Editor’s note: This is a recurring post, regularly updated with the latest information.
Getting compensation can be difficult when airlines cancel flights due to weather, crew scheduling, maintenance or other reasons. However, when you need to make changes or cancel your own reservations, you’ll often face steep fees. Fortunately, many airlines have permanently waived these fees for both paid and award tickets.
For airlines that still impose fees, there are strategies to minimize or avoid them, such as taking advantage of schedule changes or travel waivers. Here are some tips on how you can dodge fees when changing and canceling award tickets.
The best ways to avoid airline change and cancellation fees
We’ll take a closer look at change and cancellation fees in a bit. For now, here’s a list of some possible strategies for avoiding them:
- Look for a travel waiver.
- Keep an eye out for schedule changes.
- Remember the 24-hour rule.
- Have a good reason.
- Consider your credit card coverage.
- Earn elite status.
- Use a credit card travel credit to cover your fees.
- Don’t pay cancellation or change fees until you have to.
Overview of change fees
Although legacy U.S. carriers no longer charge change fees on most tickets, some other airlines do. You must pay a fixed fee and any fare difference to switch to a different flight. These fees can vary based on the airline, fare class, destination and how far in advance you make the change.
Many airlines offer same-day changes on the same route for a fixed fee. However, same-day change fees are often waived for elite members. The advantage of same-day changes is that you likely won’t have to pay any fare difference if you switch to a more expensive flight.
Overview of cancellation fees
As with change fees, the legacy U.S. carriers no longer charge cancellation fees on most tickets. However, if you are subject to a cancellation fee, you’ll generally receive a travel credit minus the cancellation fee.
Most major U.S. airlines do not provide refunds to your original payment method unless there are specific circumstances, like a significant schedule change. That said, on award tickets, many will refund the mileage plus any taxes and fees if you need to cancel.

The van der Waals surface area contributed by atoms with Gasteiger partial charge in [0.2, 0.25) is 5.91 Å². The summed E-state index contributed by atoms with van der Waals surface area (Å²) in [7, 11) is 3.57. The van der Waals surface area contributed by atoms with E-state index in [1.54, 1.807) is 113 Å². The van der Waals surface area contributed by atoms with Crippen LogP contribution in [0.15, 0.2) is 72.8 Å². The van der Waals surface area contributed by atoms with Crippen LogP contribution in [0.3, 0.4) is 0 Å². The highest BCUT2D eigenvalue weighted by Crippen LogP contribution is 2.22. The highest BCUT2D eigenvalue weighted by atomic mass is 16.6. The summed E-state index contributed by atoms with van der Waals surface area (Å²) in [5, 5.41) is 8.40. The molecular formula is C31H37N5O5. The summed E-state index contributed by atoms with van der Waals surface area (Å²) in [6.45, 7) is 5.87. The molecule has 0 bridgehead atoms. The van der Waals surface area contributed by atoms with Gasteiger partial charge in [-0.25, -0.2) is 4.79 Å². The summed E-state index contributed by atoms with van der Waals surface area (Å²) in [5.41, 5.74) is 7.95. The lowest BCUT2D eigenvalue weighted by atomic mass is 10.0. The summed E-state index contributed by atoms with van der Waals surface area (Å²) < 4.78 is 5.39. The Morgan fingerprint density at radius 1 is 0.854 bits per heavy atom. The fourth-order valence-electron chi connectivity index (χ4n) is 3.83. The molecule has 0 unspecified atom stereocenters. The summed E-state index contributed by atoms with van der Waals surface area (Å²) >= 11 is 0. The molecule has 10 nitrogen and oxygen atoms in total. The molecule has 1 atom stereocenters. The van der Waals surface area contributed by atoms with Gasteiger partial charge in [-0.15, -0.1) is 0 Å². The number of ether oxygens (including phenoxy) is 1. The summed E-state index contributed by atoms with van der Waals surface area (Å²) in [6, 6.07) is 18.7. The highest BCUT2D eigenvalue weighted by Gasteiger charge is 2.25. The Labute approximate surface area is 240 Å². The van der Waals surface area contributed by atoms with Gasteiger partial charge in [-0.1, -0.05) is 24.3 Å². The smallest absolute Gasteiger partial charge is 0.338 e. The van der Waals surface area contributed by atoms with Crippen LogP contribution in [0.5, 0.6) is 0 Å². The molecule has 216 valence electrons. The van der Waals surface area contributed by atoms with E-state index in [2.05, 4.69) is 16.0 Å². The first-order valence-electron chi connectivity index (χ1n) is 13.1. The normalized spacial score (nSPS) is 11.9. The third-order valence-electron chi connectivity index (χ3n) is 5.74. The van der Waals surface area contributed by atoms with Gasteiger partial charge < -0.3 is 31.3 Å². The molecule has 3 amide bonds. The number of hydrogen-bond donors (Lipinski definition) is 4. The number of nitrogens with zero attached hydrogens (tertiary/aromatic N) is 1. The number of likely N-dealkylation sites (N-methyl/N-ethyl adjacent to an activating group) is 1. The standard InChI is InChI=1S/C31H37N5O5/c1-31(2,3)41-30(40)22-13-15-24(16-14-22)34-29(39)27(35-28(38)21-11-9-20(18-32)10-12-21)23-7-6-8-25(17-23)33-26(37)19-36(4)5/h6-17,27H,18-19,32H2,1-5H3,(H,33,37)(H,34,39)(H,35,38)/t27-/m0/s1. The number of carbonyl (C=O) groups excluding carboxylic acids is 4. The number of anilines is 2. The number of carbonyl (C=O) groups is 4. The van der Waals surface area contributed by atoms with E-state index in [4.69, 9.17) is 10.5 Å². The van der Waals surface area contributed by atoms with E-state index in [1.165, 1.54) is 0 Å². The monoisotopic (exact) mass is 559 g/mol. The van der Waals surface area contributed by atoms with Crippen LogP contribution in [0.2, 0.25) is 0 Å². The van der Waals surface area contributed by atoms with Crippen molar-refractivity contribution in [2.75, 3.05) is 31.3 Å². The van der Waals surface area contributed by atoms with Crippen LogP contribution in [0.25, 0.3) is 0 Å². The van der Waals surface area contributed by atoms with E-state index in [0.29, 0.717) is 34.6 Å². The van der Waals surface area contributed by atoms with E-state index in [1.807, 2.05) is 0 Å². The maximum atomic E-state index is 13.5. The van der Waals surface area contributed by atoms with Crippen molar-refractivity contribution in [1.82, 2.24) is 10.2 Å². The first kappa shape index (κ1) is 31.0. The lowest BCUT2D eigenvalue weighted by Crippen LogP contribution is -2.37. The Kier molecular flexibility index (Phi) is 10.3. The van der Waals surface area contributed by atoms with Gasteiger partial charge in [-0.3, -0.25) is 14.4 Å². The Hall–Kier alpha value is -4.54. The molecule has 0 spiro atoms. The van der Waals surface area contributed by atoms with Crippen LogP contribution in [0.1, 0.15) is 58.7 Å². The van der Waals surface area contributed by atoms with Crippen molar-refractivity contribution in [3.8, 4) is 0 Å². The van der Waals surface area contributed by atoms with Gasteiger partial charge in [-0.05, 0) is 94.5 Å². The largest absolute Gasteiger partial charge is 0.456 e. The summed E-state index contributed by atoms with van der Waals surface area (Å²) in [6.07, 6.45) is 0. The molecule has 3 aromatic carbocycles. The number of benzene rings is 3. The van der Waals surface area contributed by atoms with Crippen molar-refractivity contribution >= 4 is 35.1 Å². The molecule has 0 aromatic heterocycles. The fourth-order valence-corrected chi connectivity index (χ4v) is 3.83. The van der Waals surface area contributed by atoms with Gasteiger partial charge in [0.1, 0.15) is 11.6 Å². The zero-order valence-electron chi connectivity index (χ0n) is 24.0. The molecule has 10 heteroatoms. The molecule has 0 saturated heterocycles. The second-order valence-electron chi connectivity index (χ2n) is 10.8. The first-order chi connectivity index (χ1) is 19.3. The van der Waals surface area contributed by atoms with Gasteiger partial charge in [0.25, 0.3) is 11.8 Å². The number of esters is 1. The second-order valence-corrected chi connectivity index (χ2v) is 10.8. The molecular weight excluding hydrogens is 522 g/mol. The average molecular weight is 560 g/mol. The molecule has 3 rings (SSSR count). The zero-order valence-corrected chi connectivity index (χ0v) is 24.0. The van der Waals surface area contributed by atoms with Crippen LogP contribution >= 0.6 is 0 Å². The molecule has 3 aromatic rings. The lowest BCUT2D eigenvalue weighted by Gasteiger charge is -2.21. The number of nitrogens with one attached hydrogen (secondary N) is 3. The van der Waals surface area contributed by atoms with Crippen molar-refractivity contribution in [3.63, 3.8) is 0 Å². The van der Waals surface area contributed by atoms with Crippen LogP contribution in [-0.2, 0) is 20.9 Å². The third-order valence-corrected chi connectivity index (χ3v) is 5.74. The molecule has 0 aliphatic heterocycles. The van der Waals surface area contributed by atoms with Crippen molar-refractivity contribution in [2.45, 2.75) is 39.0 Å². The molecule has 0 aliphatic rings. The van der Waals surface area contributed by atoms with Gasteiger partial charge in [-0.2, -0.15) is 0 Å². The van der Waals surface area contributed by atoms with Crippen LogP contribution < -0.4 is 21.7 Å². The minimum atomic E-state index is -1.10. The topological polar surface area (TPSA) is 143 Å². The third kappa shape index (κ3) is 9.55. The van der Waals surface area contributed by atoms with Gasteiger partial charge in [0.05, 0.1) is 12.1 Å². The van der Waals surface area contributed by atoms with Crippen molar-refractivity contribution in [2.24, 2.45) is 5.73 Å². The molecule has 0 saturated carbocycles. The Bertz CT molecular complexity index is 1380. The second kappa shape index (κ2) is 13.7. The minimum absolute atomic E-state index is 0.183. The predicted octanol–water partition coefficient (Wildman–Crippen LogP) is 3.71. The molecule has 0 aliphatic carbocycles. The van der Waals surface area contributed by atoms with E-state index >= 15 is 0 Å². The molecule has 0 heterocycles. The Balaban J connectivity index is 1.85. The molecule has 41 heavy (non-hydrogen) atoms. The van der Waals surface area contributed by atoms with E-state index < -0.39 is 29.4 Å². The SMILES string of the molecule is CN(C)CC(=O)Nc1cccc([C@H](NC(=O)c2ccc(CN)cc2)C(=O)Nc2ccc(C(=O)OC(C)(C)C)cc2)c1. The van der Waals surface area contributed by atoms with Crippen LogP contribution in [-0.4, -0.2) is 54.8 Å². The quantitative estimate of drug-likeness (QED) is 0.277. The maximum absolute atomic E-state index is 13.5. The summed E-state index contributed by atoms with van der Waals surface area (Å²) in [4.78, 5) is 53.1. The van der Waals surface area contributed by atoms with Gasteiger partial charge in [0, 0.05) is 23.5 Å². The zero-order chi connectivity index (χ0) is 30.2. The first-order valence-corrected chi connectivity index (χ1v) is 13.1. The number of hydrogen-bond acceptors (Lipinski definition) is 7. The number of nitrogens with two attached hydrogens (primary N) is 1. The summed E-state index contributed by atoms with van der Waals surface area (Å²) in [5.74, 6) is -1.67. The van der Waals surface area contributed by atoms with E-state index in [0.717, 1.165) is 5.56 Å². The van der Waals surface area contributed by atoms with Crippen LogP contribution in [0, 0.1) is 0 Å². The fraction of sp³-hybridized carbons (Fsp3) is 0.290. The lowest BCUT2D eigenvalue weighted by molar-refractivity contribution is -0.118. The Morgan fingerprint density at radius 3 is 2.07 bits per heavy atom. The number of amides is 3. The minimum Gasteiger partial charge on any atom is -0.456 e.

Change and cancellation policies by airline
Each airline has its own cancellation and change policies; some are more restrictive than others. Here’s a look at some major carriers and their respective policies.
Air Canada’s change policy for award flights is more straightforward than for paid flights, as it doesn’t vary by route.
You’ll always get free changes when booking Economy Flex, Economy Latitude, premium economy (flexible), business-class (flexible) and first-class (flexible) awards. Meanwhile, Economy Standard, premium economy (lowest), business-class (lowest) and first-class (lowest) awards have a flat change fee of 100 Canadian dollars (per direction, per ticket). Change and cancellation fees are waived for Aeroplan Super Elite members.
Alaska Airlines removed change and cancellation fees permanently in response to the coronavirus pandemic. That said, you must change or cancel your flight before departure to be eligible for flight credit. You will be liable for any fare difference if you choose to change a flight. Saver fares — Alaska’s term for basic economy — cannot be changed or canceled.
You’ll get your miles and taxes refunded when canceling award tickets, but the $12.50 partner award booking fee and $15 call center booking fee (for awards booked over the phone) are nonrefundable.
Same-day confirmed changes cost either $25 or $50 and are waived for MVP Golds, 75Ks, 100Ks, American AAdvantage Platinum Pro and Executive Platinum members. You do not have to pay a fare difference for same-day changes when available. The fee is also waived for those traveling on the same reservation.
Although a low-cost carrier, Allegiant imposes a relatively reasonable $25 fee per person, per segment when you change or cancel your ticket. However, any changes or cancellations must be made within seven days of departure unless you’ve purchased Trip Flex. This add-on allows a one-time change or cancellation until one hour before departure, though you can’t add it after the fact. You must add this surcharge when you book your flight.
American Airlines no longer charges change or cancellation fees for flights within the U.S. or to/from Canada, the Caribbean, Central America, Mexico, Puerto Rico or the U.S. Virgin Islands. Further, all other international itineraries starting in the U.S. aren’t subject to change or cancellation fees. You will only pay the fare difference when changing flights.
Unfortunately, this does not apply to basic economy tickets. These tickets cannot be changed or canceled unless a travel waiver exists. You can cancel all award tickets and receive your miles back.
Check out this guide for more details on changing or canceling your American Airlines flight.
Delta Air Lines